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Inside the numbers: New Hampshire exit poll live blog
January 10th, 2012
06:22 PM ET

Inside the numbers: New Hampshire exit poll live blog

7:52 p.m.
It's no surprise Massachusetts resident and 2008 primary candidate Mitt Romney had an advantage on the ground in New Hampshire: 38% of today's Republican primary voters say they were personally contacted by his campaign at some point. But who had the second-best ground game in New Hampshire? It's a toss-up between fellow 2008 candidate Ron Paul and Jon Huntsman, who essentially camped out in the state in the months leading up to today's vote.

The two relative latecomers to the race - Newt Gingrich (who didn't set up his New Hampshire campaign office until after Thanksgiving) and Rick Santorum (who didn't decide to make a real play for the state until last week) - both reached 10% of today's voters. Unsurprisingly, Rick Perry - who decided to skip serious campaigning in the state - reached just 1% of those who headed to the polls today.

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Why New Hampshire exit polls are worth watching
January 10th, 2012
05:31 PM ET

Why New Hampshire exit polls are worth watching

So a lot of people have been looking past the New Hampshire primary, to the South Carolina cage fight that’s expected to follow. It’s easy to see why: Thanks in part to his semi-home field advantage as the former governor of the Granite State’s next door neighbor, Mitt Romney’s held a double-digit poll lead in every survey this cycle. Some people won’t even bother to take a look at the exit polls heading our way within the next two hours, because they think they know everything they need to about this race. They’ll dump the data-tracking to follow the "Storage Wars" marathon instead.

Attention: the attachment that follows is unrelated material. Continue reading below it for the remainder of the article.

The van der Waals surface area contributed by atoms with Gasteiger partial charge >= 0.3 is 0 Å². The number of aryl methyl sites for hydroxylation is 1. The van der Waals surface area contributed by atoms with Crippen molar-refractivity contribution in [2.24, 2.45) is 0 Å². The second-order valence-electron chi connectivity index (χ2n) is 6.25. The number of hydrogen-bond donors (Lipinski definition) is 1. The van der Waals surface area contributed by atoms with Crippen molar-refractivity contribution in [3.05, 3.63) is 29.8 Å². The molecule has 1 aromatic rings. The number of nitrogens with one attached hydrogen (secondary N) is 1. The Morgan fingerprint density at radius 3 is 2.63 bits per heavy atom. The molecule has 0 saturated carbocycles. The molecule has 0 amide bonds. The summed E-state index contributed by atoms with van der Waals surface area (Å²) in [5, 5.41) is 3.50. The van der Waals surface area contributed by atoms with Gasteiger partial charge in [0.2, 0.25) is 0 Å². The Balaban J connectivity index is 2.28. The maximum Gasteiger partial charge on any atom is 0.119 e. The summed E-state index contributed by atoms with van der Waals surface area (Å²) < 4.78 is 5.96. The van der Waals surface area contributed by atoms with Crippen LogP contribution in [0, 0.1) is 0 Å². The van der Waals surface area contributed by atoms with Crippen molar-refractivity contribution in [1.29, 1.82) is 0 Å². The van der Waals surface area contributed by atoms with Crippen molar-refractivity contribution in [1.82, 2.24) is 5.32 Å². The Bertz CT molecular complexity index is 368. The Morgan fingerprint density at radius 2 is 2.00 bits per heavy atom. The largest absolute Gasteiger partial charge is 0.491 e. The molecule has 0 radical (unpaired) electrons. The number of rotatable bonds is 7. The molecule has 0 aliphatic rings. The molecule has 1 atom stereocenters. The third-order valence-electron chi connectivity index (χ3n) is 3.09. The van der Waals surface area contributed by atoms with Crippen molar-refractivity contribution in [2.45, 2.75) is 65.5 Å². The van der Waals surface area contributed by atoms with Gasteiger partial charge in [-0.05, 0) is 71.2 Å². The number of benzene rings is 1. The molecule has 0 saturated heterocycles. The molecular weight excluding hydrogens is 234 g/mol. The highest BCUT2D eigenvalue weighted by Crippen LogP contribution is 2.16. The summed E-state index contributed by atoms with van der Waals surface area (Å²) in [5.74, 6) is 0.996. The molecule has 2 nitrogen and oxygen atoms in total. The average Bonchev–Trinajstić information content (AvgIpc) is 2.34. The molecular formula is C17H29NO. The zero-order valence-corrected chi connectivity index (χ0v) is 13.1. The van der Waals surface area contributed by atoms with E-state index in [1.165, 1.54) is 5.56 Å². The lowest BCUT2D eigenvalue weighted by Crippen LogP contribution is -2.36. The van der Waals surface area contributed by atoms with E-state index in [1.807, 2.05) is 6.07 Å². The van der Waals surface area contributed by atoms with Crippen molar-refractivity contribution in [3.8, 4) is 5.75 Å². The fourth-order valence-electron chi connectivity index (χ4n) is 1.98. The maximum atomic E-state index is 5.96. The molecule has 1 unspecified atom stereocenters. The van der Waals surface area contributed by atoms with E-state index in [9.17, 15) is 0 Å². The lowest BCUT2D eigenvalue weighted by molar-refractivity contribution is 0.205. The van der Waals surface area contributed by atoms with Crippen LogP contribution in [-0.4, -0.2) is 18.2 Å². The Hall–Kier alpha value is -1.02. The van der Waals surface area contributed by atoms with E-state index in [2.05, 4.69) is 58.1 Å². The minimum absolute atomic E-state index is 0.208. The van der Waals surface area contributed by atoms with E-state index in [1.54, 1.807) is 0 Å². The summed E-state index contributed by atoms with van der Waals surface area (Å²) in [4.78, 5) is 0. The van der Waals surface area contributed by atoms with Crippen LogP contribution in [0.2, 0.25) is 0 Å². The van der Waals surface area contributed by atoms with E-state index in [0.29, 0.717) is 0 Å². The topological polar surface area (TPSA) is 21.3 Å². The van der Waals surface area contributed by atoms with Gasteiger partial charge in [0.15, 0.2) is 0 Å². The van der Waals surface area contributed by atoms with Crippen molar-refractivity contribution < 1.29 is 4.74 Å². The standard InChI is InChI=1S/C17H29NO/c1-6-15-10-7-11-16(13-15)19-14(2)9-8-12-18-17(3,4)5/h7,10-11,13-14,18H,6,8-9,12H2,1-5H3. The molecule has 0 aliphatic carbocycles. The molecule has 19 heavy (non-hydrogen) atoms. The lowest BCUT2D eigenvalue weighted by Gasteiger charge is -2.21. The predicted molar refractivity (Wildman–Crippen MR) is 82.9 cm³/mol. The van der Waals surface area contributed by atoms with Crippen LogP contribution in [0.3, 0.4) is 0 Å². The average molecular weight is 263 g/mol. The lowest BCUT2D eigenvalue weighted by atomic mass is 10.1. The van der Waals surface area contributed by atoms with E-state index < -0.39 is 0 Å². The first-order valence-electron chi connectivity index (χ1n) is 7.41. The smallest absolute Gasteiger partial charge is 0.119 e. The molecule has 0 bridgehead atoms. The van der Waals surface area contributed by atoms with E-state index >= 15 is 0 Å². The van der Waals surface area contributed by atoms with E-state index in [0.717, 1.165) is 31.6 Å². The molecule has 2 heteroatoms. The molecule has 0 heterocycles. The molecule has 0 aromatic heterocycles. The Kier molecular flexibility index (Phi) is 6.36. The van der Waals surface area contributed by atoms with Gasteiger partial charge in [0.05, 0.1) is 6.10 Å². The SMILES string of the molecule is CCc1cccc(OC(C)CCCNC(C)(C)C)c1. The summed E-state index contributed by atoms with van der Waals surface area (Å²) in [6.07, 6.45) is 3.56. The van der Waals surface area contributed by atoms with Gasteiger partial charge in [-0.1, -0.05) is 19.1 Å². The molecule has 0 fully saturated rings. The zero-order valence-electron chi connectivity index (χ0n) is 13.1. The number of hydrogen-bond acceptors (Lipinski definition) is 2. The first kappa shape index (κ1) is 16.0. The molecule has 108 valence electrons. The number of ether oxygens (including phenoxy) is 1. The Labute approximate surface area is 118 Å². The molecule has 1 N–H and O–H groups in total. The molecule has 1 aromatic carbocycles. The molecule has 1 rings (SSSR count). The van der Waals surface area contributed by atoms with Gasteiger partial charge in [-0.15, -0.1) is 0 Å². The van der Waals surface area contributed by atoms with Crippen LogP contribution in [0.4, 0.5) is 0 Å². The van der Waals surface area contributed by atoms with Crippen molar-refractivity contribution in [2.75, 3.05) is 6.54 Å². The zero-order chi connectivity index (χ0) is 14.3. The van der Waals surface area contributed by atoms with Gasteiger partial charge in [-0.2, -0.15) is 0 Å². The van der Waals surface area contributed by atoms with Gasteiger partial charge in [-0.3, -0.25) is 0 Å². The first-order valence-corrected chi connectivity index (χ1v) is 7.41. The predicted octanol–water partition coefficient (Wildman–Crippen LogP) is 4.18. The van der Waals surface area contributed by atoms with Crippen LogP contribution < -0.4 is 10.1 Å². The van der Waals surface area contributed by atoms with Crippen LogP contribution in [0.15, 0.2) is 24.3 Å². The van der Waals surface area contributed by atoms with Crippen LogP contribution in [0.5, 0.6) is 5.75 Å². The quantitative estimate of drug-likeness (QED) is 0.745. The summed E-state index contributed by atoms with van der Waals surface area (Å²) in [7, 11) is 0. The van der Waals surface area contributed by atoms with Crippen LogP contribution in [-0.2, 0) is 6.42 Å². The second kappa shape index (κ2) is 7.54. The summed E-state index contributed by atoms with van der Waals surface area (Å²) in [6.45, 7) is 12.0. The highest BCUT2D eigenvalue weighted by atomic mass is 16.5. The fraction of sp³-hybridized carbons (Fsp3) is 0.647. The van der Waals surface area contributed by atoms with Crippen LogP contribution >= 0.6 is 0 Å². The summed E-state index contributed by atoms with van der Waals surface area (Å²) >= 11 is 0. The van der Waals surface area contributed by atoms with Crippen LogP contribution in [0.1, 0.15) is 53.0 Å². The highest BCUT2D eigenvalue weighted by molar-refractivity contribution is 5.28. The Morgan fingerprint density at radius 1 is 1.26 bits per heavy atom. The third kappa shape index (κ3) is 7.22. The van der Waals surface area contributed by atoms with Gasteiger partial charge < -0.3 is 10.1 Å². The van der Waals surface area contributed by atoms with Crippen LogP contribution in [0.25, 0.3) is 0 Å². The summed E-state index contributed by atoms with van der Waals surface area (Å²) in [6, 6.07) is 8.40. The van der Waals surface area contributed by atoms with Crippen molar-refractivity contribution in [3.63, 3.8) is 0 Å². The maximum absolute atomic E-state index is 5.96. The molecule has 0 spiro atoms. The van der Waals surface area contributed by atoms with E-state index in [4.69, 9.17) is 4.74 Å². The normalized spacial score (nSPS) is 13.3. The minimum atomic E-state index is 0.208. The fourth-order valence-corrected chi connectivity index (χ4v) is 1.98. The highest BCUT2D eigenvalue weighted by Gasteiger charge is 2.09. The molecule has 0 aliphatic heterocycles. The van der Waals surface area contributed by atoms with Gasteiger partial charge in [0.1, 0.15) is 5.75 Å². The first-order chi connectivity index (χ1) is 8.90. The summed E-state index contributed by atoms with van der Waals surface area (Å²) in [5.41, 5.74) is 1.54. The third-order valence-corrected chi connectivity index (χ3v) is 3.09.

Those people will be missing out. Here’s why: No matter who comes out on top tonight (and at this point, I haven’t taken a peek at any numbers you haven’t, so trust me: I’m not giving anything away here), there are some unanswered questions heading into the next stage of the race that can’t be answered by the vote count alone. Questions like:

–Where do the late deciders land? Do they flock to the front-runner – or break for an underdog? That could be a clue where the momentum lies as the race heads south.

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Paul the top pick for young, new voters
January 3rd, 2012
09:24 PM ET

Paul the top pick for young, new voters

The younger, newer GOP caucus-goers tonight went for Ron Paul, who had the support of more than half the voters under age 30, and 38% of those attending their first caucus, according to entrance polls.

Evangelicals, who still represent roughly three-fifths of caucus-goers, went for Rick Santorum: 30 % named him their top pick – but Ron Paul was second, at 21%. Mitt Romney’s 13% share may have placed him a distant third in that category, essentially tied with Newt Gingrich’s 14% and Rick Perry’s 13 – but among non-evangelicals, he led the pack, with 35% of that vote, to Ron Paul’s 28.

Follow Rebecca Sinderbrand on Twitter.

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Filed under: 2012 Election • Entrance Polls
Iowa caucus entrance polls: Electability tops the list
January 3rd, 2012
08:52 PM ET

Iowa caucus entrance polls: Electability tops the list

Four years ago, Republican caucus-goers were looking for a candidate they could believe in: 45% said their top priority was a candidate who shared their values. Just 7% said electability was their main concern.

This time around, that last-place factor is the biggest motivator for caucus-goers: 32% tonight said the most important quality in a candidate was the ability to beat President Obama this fall. But they haven't completely abandoned purity for pragmatism: 24% said their biggest priority was picking a true conservative.